• Iverson G.
        • Hokkanen L.
        King–Devick test normative reference values for professional male ice hockey players.
        Scand J Med Sci Sports. 2014; https://doi.org/10.1111/sms.12307
        • Spradley B.
        • Wiriyanpinit S.
        • Magner A.
        Baseline concussion testing in different environments: a pilot study.
        The Sport J [Internet]. 2014 ([14 Mar 2014; March Available from: thesportjournal.org/article/baseline-concussion-testing-in-different-environments-a-pilot-study])
        • Guskiewicz K.
        • Register-Mihalik J.
        • McCrory P.
        • McCrea M.
        • Johnston K.
        • Makdissi M.
        • et al.
        Evidence-based approach to revising the SCAT2: introducing the SCAT3.
        Br J Sports Med. 2013; 47: 289-293
        • Maddocks D.
        • Dicker G.
        • Saling M.
        The assessment of orientation following concussion in athletes.
        Clin J Sport Med. 1995; 5: 32-35
        • McCrea M.
        Standardized mental status assessment of sports concussion.
        Clin J Sport Med. 2001; 11: 176-181
        • Hunt T.
        • Ferrara M.
        • Bornstein R.
        • Baumgartner T.
        The reliability of the modified balance error scoring system.
        Clin J Sport Med. 2009; 19: 471-475
        • Altman D.
        • Bland J.
        Statistics notes: diagnostic tests 1: sensitivity and specificity.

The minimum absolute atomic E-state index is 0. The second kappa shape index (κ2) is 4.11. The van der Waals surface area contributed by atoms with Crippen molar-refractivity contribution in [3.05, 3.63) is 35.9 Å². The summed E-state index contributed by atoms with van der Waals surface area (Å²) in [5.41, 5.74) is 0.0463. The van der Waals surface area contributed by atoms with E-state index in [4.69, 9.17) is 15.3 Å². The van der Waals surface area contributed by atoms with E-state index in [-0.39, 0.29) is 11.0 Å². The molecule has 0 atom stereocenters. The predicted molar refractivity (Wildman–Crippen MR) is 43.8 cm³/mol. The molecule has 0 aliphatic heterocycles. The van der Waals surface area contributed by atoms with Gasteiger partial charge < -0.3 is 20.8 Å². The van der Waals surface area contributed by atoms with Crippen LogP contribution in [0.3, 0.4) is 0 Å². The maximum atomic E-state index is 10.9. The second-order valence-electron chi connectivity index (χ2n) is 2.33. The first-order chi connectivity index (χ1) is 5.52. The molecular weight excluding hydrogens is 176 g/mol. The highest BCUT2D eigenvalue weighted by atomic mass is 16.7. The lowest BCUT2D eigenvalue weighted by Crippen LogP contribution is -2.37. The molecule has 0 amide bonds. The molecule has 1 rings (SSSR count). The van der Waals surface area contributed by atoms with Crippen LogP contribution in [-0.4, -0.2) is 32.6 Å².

BMJ. 1994; 308: 1552
        • Landis J.
        • Koch G.
        The measurement of observer agreement for categorical data.
        Biometrics. 1977; 33: 159-174
        • Brooks J.
        • Kemp S.
        Recent trends in rugby union injuries.
        Clin J Sport Med. 2008; 27: 51-73
        • Austin D.
        • Gabbett T.
        • Jenkins D.
        The physical demands of Super 14 rugby union.
        J Sci Med Sport. 2011; 14: 259-263
        • DeSouza J.
        • Menon R.
        • Everling S.
        Preparatory set associated with pro-saccades and anti-saccades in humans investigated with event-related fMRI.
        J Neurophysiol. 2003; 89: 1016-1023
        • Eckner J.
        • Kutcher J.
        Concussion symptoms scales and sideline assessment tools: a critical literature update.
        Curr Sports Med Rep. 2010; 9: 8-15
        • Valovich McLeod T.
        • Perrin D.
        • Guskiewicz K.
        • Shultz S.
        • Diamond R.
        • Gansneder B.
        Serial administration of clinical concussion assessments and learning effects in healthy young athletes.
        Clin J Sport Med. 2004; 14: 287-295
        • Giza C.
        • Hovda D.
        The new neurometabolic cascade of concussion.
        Neurosurgery. 2014; 75: S24-S33